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Avoid the distractions of the Twitter Mob Campaign



If there was ever The tragic story of Hellena Taylor, Bayonetta’s voice actress and a reminder of the dangers inherent in viral social media activism was timely. It was a lesson in waiting for the truth to emerge amid controversy. However, social media completely short circuits this prudent impulse. The dangers involved in launching mobs through social media are also exposed.

Japanese video game developer Platinum Games announced earlier this month that Taylor would no longer be the voice for the third installment in the Bayonetta series. Taylor uploaded a YouTube video on October 15 in which she claimed that she was offered $4,000 and asked her followers to boycott the game. Fans were up in arms, and it appeared to be the latest episode in the gaming industry’s exploitative attitude to voice actors, which had caused a yearlong strike by the SAG-AFTRA trade union between 2016 and 2017.

Taylor was the epitome of this exploitation. A woman whose voice made this franchise an international success was denied residuals and paid less than a daily wage. Except, according to Bloomberg’s Jason Schreier and his sources at Platinum Games, Taylor wildly misrepresented her proposed compensation; instead, she was offered $4,000 Per recording sessionThe union rate is $15,000 for each session, but this amount exceeds the average wage. Andy Robinson from VGC News confirmed the same.

Taylor’s torches-and-pitchforks rallying cry was heeded by many angry gamers and fans who saw a clear case of injustice unfold before them. There were signs to be cautious about. Jennifer Hale (legendary voice actor) was chosen to portray Bayonetta. Taylor is also in the running. in a subsequent Twitter video from the same thread, said of Hale: “I wish her all the joy in the world, I wish her all the jobs, but she has no right to say she is the voice of Bayonetta. That voice was my creation. She has no right to sign merchandise as Bayonetta.” This weirdly possessive remark was not widely noted by the mob Taylor had summoned up—perhaps it was politely ignored. Or perhaps it was heard all too well, because, as has been widely reported, Jennifer Hale was put under tremendous strain from angry and harassing comments on social media responding to Taylor’s allegations.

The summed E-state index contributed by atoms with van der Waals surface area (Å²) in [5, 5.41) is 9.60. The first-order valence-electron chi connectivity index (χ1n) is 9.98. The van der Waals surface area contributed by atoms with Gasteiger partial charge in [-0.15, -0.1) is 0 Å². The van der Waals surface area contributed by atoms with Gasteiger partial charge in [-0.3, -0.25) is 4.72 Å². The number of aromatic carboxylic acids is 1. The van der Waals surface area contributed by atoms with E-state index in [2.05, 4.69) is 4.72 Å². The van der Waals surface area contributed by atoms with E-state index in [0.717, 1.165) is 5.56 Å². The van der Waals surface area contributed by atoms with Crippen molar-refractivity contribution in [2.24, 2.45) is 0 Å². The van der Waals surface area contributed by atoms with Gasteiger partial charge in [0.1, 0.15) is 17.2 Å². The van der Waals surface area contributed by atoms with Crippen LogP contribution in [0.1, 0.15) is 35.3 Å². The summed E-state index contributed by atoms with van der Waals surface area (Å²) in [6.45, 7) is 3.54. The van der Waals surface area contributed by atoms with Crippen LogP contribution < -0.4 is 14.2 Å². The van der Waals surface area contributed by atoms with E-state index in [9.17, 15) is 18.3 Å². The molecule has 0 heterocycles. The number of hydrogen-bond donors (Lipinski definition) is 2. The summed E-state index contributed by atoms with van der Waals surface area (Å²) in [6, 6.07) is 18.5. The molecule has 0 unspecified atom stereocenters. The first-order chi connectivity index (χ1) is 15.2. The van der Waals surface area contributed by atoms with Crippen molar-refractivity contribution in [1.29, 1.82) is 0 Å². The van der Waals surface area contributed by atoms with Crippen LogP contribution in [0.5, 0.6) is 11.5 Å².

It was in many ways a result of the social media campaign. As the mob seeks out a villain or someone to blame for harassment, such things nearly always result in harassment. Clearly some of Taylor’s supporters found one in Hale, who, at any rate, is under an NDA and could not speak publicly about the affair in the way some were demanding (she has since put out a very even-handed statement). It didn’t need to happen this way, but it’s just the latest in a long line of episodes in which people who want to do the right thing are weaponized for purposes that are far less noble.

A Twitter video that was impulsive got in the way of an important story. Social media demands that all participants respond within a certain time frame. This is a pressure on many people to do so too fast.



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